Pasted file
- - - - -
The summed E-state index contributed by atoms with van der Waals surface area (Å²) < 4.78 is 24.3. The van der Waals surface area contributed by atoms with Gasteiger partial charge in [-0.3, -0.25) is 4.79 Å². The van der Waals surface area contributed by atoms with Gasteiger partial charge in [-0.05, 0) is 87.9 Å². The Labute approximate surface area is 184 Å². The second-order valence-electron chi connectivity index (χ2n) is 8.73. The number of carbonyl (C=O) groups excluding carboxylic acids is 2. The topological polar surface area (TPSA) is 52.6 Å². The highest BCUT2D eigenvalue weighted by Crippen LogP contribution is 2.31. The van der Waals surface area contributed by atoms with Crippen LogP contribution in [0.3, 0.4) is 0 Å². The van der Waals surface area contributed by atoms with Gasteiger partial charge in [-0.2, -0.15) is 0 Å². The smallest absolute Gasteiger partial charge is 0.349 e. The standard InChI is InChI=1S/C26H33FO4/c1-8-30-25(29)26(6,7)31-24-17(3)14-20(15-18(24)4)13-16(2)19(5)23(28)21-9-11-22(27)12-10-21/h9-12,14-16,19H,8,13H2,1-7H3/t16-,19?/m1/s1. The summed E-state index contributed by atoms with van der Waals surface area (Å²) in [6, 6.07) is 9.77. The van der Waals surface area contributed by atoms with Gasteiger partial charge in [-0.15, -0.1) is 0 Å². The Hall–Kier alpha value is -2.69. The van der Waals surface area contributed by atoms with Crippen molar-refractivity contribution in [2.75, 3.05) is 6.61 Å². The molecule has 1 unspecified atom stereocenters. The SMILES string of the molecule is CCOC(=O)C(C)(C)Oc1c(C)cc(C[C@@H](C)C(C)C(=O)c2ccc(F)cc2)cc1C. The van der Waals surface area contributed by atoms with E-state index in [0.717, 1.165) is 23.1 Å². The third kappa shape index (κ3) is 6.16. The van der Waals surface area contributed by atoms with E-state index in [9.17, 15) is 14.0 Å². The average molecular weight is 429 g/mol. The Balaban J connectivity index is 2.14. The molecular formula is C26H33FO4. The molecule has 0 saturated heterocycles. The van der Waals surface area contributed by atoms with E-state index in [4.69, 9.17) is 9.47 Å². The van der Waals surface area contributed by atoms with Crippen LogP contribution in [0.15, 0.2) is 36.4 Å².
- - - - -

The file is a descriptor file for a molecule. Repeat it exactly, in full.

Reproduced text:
The summed E-state index contributed by atoms with van der Waals surface area (Å²) < 4.78 is 24.3. The van der Waals surface area contributed by atoms with Gasteiger partial charge in [-0.3, -0.25) is 4.79 Å². The van der Waals surface area contributed by atoms with Gasteiger partial charge in [-0.05, 0) is 87.9 Å². The Labute approximate surface area is 184 Å². The second-order valence-electron chi connectivity index (χ2n) is 8.73. The number of carbonyl (C=O) groups excluding carboxylic acids is 2. The topological polar surface area (TPSA) is 52.6 Å². The highest BCUT2D eigenvalue weighted by Crippen LogP contribution is 2.31. The van der Waals surface area contributed by atoms with Crippen LogP contribution in [0.3, 0.4) is 0 Å². The van der Waals surface area contributed by atoms with Gasteiger partial charge in [-0.2, -0.15) is 0 Å². The smallest absolute Gasteiger partial charge is 0.349 e. The standard InChI is InChI=1S/C26H33FO4/c1-8-30-25(29)26(6,7)31-24-17(3)14-20(15-18(24)4)13-16(2)19(5)23(28)21-9-11-22(27)12-10-21/h9-12,14-16,19H,8,13H2,1-7H3/t16-,19?/m1/s1. The summed E-state index contributed by atoms with van der Waals surface area (Å²) in [6, 6.07) is 9.77. The van der Waals surface area contributed by atoms with Gasteiger partial charge in [-0.15, -0.1) is 0 Å². The Hall–Kier alpha value is -2.69. The van der Waals surface area contributed by atoms with Crippen molar-refractivity contribution in [2.75, 3.05) is 6.61 Å². The molecule has 1 unspecified atom stereocenters. The SMILES string of the molecule is CCOC(=O)C(C)(C)Oc1c(C)cc(C[C@@H](C)C(C)C(=O)c2ccc(F)cc2)cc1C. The van der Waals surface area contributed by atoms with E-state index in [0.717, 1.165) is 23.1 Å². The third kappa shape index (κ3) is 6.16. The van der Waals surface area contributed by atoms with E-state index in [9.17, 15) is 14.0 Å². The average molecular weight is 429 g/mol. The Balaban J connectivity index is 2.14. The molecular formula is C26H33FO4. The molecule has 0 saturated heterocycles. The van der Waals surface area contributed by atoms with E-state index in [4.69, 9.17) is 9.47 Å². The van der Waals surface area contributed by atoms with Crippen LogP contribution in [0.15, 0.2) is 36.4 Å².